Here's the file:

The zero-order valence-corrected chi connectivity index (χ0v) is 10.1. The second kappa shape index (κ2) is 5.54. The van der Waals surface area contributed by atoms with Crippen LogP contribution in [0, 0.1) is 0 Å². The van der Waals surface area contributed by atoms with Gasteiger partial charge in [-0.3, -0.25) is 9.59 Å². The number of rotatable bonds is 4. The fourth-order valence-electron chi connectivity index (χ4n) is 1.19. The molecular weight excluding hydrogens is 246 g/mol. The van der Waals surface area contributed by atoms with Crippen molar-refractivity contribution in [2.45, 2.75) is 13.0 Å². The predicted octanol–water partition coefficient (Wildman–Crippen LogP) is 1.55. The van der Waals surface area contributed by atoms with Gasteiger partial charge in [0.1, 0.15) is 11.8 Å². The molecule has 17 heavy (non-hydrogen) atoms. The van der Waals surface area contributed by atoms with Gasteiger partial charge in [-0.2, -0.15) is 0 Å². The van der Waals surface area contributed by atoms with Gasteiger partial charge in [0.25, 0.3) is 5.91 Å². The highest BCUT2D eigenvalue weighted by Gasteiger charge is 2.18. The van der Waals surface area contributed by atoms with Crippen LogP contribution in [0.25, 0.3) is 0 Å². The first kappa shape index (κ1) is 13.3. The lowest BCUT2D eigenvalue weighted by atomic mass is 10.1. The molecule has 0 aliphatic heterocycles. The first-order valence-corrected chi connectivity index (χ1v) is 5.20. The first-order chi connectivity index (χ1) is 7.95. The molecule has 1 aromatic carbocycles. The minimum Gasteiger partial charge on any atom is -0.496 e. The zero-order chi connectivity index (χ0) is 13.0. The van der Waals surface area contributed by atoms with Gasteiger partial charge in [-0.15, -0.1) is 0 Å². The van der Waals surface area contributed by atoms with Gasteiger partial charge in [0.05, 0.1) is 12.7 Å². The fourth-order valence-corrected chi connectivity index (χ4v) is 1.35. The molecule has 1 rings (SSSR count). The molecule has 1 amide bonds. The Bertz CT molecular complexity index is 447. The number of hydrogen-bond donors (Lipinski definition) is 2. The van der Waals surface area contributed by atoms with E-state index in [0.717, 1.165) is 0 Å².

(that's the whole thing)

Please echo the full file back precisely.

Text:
The zero-order valence-corrected chi connectivity index (χ0v) is 10.1. The second kappa shape index (κ2) is 5.54. The van der Waals surface area contributed by atoms with Crippen LogP contribution in [0, 0.1) is 0 Å². The van der Waals surface area contributed by atoms with Gasteiger partial charge in [-0.3, -0.25) is 9.59 Å². The number of rotatable bonds is 4. The fourth-order valence-electron chi connectivity index (χ4n) is 1.19. The molecular weight excluding hydrogens is 246 g/mol. The van der Waals surface area contributed by atoms with Crippen molar-refractivity contribution in [2.45, 2.75) is 13.0 Å². The predicted octanol–water partition coefficient (Wildman–Crippen LogP) is 1.55. The van der Waals surface area contributed by atoms with Gasteiger partial charge in [0.1, 0.15) is 11.8 Å². The molecule has 17 heavy (non-hydrogen) atoms. The van der Waals surface area contributed by atoms with Gasteiger partial charge in [-0.2, -0.15) is 0 Å². The van der Waals surface area contributed by atoms with Gasteiger partial charge in [0.25, 0.3) is 5.91 Å². The highest BCUT2D eigenvalue weighted by Gasteiger charge is 2.18. The van der Waals surface area contributed by atoms with Crippen LogP contribution in [0.25, 0.3) is 0 Å². The first kappa shape index (κ1) is 13.3. The lowest BCUT2D eigenvalue weighted by atomic mass is 10.1. The molecule has 0 aliphatic heterocycles. The first-order valence-corrected chi connectivity index (χ1v) is 5.20. The first-order chi connectivity index (χ1) is 7.95. The molecule has 1 aromatic carbocycles. The minimum Gasteiger partial charge on any atom is -0.496 e. The zero-order chi connectivity index (χ0) is 13.0. The van der Waals surface area contributed by atoms with Gasteiger partial charge in [-0.15, -0.1) is 0 Å². The van der Waals surface area contributed by atoms with Gasteiger partial charge in [0.05, 0.1) is 12.7 Å². The fourth-order valence-corrected chi connectivity index (χ4v) is 1.35. The molecule has 1 rings (SSSR count). The molecule has 1 amide bonds. The Bertz CT molecular complexity index is 447. The number of hydrogen-bond donors (Lipinski definition) is 2. The van der Waals surface area contributed by atoms with E-state index in [0.717, 1.165) is 0 Å².